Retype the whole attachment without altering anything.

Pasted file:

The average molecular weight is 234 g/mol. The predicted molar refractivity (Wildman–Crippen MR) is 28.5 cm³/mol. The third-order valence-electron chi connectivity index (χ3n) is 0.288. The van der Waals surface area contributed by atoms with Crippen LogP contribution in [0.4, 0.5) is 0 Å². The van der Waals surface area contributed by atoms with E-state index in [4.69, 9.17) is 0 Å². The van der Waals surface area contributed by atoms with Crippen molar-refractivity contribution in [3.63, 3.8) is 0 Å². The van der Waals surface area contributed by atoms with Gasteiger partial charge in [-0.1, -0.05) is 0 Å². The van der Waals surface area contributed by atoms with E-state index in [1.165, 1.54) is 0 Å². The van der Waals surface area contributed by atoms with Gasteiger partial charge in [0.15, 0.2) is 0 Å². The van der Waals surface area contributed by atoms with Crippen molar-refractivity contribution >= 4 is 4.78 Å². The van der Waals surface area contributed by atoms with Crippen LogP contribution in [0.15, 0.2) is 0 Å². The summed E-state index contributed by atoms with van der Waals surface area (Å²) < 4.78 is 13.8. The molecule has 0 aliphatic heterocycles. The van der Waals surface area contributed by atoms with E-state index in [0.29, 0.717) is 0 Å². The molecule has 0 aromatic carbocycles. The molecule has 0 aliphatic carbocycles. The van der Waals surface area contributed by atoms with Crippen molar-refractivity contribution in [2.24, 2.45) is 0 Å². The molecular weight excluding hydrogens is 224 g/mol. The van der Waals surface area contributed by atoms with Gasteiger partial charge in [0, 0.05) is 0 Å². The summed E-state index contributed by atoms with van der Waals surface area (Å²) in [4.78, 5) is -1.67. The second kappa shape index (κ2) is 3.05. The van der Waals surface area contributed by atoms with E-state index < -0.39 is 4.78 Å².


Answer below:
The average molecular weight is 234 g/mol. The predicted molar refractivity (Wildman–Crippen MR) is 28.5 cm³/mol. The third-order valence-electron chi connectivity index (χ3n) is 0.288. The van der Waals surface area contributed by atoms with Crippen LogP contribution in [0.4, 0.5) is 0 Å². The van der Waals surface area contributed by atoms with E-state index in [4.69, 9.17) is 0 Å². The van der Waals surface area contributed by atoms with Crippen molar-refractivity contribution in [3.63, 3.8) is 0 Å². The van der Waals surface area contributed by atoms with Gasteiger partial charge in [-0.1, -0.05) is 0 Å². The van der Waals surface area contributed by atoms with E-state index in [1.165, 1.54) is 0 Å². The van der Waals surface area contributed by atoms with Gasteiger partial charge in [0.15, 0.2) is 0 Å². The van der Waals surface area contributed by atoms with Crippen molar-refractivity contribution >= 4 is 4.78 Å². The van der Waals surface area contributed by atoms with Crippen LogP contribution in [0.15, 0.2) is 0 Å². The summed E-state index contributed by atoms with van der Waals surface area (Å²) < 4.78 is 13.8. The molecule has 0 aliphatic heterocycles. The van der Waals surface area contributed by atoms with E-state index in [0.29, 0.717) is 0 Å². The molecule has 0 aromatic carbocycles. The molecule has 0 aliphatic carbocycles. The van der Waals surface area contributed by atoms with Crippen molar-refractivity contribution in [2.24, 2.45) is 0 Å². The molecular weight excluding hydrogens is 224 g/mol. The van der Waals surface area contributed by atoms with Gasteiger partial charge in [0, 0.05) is 0 Å². The summed E-state index contributed by atoms with van der Waals surface area (Å²) in [4.78, 5) is -1.67. The second kappa shape index (κ2) is 3.05. The van der Waals surface area contributed by atoms with E-state index < -0.39 is 4.78 Å².